As part of the EU-funded MOMENTUM project, in which Aimsun is a partner, this report reviews recent disruptive changes in transport caused by new transport technologies and identifies the challenges and opportunities for sustainable urban mobility planning brought about by these innovations.
Information and communication technologies (ICTs) are bringing radical changes in urban mobility. On the demand side, phenomena like teleworking and e-shopping, are reducing commuting and shopping trips while increasing leisure and freight trips, thus modifying temporal demand patterns and modal split. On the supply side, ICTs are facilitating new options such as vehicle sharing and demand responsive transport, the emergence of Mobility as a Service (MaaS), and the rapid development of Connected and Autonomous Vehicles (CAVs).
The acceleration of technology evolution is changing urban mobility at a much faster pace than we have seen in previous decades, leading to an increasingly uncertain future. New mobility solutions hold great promise for moving towards a more sustainable and resilient mobility system, but they also raise concerns such as the induction of new trips, the switch from public transport to less sustainable modes, and the exclusion of vulnerable groups. Planners and decision makers need to understand these disruptive changes and evaluate the impact of different policies under a range of possible alternative futures, or they risk being unprepared as they were for the likes of Uber. However, to date most Sustainable Urban Mobility Plans (SUMPs) and other policy instruments still lack a clear and integrated vision of how to harness the potential of new emerging technologies, while most existing research tends to highlight isolated positive findings, often overlooking the complex links between behavioural changes and new transport options.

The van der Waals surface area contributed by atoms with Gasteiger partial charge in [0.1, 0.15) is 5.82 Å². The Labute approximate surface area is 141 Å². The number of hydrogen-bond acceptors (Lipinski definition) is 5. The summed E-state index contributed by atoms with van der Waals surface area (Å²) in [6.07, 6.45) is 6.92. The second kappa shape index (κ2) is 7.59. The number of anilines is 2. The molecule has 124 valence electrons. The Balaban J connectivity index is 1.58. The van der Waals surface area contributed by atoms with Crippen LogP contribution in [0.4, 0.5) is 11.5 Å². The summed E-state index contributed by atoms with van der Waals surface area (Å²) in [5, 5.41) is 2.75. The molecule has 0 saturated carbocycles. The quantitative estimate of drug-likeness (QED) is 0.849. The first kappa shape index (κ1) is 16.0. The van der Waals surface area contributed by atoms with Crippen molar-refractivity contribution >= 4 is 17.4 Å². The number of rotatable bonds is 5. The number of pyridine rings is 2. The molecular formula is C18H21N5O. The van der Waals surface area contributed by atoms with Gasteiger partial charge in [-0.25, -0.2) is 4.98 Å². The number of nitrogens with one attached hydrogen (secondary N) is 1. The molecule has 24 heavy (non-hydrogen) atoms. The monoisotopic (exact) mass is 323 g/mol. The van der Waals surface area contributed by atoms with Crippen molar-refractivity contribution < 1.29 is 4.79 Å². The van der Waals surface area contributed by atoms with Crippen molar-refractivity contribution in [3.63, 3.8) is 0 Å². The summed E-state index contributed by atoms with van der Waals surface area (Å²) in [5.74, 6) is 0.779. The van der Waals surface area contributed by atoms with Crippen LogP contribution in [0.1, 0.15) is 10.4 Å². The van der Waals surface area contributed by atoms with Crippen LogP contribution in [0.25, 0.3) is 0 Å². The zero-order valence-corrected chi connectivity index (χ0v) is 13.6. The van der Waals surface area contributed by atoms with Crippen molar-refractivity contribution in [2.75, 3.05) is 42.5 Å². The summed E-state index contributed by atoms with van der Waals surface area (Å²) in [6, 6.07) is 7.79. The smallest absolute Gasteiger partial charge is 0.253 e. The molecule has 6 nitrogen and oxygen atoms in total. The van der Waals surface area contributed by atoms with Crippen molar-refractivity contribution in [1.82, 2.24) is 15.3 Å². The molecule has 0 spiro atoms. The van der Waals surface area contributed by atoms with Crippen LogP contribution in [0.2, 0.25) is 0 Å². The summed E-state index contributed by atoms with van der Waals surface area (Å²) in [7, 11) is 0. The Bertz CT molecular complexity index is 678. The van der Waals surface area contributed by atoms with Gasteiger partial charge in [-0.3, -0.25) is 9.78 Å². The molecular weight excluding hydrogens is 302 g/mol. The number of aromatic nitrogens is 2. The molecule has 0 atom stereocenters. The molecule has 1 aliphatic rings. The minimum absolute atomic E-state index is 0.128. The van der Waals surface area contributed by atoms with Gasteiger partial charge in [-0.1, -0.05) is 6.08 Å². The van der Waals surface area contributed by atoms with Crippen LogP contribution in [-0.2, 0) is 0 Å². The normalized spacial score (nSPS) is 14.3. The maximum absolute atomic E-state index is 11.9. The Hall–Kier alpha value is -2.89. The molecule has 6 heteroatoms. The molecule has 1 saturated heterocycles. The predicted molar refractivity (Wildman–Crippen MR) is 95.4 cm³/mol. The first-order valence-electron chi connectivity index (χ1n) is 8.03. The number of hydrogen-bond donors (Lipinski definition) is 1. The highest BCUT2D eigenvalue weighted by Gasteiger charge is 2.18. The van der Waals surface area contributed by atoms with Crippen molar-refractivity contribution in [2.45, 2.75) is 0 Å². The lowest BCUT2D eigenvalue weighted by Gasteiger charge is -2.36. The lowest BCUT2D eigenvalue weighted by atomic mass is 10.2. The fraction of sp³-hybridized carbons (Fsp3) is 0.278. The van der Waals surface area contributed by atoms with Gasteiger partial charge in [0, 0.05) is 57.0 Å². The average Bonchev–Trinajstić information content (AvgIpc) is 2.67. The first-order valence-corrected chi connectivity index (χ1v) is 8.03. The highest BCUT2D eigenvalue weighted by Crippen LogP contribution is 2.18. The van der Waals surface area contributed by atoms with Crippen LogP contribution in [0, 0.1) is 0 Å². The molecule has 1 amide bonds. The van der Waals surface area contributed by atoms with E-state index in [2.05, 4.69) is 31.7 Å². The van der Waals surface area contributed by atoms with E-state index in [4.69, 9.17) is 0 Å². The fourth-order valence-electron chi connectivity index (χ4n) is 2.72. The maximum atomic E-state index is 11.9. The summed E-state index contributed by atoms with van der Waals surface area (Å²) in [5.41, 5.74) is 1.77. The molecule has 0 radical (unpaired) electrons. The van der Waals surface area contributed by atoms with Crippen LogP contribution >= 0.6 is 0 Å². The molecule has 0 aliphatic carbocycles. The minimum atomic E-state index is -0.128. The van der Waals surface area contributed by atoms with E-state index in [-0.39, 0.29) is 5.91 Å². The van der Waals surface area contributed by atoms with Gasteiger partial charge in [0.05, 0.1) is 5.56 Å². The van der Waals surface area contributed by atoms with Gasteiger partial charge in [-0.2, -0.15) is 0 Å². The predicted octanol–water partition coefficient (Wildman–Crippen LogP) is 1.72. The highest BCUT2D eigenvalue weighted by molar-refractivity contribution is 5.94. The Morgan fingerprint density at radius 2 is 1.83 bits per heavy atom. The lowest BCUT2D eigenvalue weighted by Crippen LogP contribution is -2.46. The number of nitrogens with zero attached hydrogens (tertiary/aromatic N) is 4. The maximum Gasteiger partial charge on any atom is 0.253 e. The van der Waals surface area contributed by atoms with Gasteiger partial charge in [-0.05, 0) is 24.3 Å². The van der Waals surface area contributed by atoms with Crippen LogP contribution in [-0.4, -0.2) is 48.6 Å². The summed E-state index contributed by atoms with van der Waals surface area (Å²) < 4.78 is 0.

This MOMENTUM paper gives an overview of the concepts that have to be taken into account to interpret and implement the enhancements that policy-makers require from transport modelling and simulation techniques to actually consider emerging mobility solutions in urban mobility planning processes. This framework is built upon a combination of a literature review and a stakeholder consultation process articulated through a series of workshops and a Delphi poll. The review of the existing literature provides a deep description of recent disruptive changes experienced by urban transport and the related policy measures, as well as an updated state-of-the-art of the transport planning tools and techniques which covers transport data sources, models and planning support tools. This, together with the consultation with transport practitioners, paves the way for an identification of the main challenges and opportunities for sustainable urban mobility planning that accompany emerging mobility options. Additionally, a set of alternative futures in relation to the evolution of these innovations are explored through a series of scenarios.
The paper assesses the impact of new mobility solutions on cities, and more precisely, on transport planning tools and techniques, in order to identify the envelope of all possible future requirements that transport models and decision support tools will be expected to satisfy. By analysing the role of these tools in current urban mobility planning cycles, MOMENTUM identifies the gaps that any enhancement effort has to fill in order to make a meaningful contribution to sustainable mobility.